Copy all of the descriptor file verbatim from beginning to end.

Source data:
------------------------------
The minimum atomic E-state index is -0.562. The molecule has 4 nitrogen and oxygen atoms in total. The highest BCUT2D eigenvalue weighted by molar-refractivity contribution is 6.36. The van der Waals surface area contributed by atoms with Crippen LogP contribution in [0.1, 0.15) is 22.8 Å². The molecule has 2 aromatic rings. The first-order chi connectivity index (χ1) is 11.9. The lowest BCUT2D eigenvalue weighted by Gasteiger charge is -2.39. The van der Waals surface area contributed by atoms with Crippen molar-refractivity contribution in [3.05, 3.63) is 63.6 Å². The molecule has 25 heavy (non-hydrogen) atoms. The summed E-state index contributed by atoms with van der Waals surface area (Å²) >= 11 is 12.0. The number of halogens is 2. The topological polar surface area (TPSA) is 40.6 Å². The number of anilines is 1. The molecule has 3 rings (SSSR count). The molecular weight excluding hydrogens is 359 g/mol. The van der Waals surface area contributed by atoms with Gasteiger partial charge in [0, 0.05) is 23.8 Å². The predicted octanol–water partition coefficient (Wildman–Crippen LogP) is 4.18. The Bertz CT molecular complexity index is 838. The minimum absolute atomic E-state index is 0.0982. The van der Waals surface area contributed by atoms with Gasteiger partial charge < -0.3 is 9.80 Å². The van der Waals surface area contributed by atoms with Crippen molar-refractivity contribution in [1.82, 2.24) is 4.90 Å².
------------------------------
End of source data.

The minimum atomic E-state index is -0.562. The molecule has 4 nitrogen and oxygen atoms in total. The highest BCUT2D eigenvalue weighted by molar-refractivity contribution is 6.36. The van der Waals surface area contributed by atoms with Crippen LogP contribution in [0.1, 0.15) is 22.8 Å². The molecule has 2 aromatic rings. The first-order chi connectivity index (χ1) is 11.9. The lowest BCUT2D eigenvalue weighted by Gasteiger charge is -2.39. The van der Waals surface area contributed by atoms with Crippen molar-refractivity contribution in [3.05, 3.63) is 63.6 Å². The molecule has 25 heavy (non-hydrogen) atoms. The summed E-state index contributed by atoms with van der Waals surface area (Å²) >= 11 is 12.0. The number of halogens is 2. The topological polar surface area (TPSA) is 40.6 Å². The number of anilines is 1. The molecule has 3 rings (SSSR count). The molecular weight excluding hydrogens is 359 g/mol. The van der Waals surface area contributed by atoms with Gasteiger partial charge in [0, 0.05) is 23.8 Å². The predicted octanol–water partition coefficient (Wildman–Crippen LogP) is 4.18. The Bertz CT molecular complexity index is 838. The minimum absolute atomic E-state index is 0.0982. The van der Waals surface area contributed by atoms with Gasteiger partial charge < -0.3 is 9.80 Å². The van der Waals surface area contributed by atoms with Crippen molar-refractivity contribution in [1.82, 2.24) is 4.90 Å².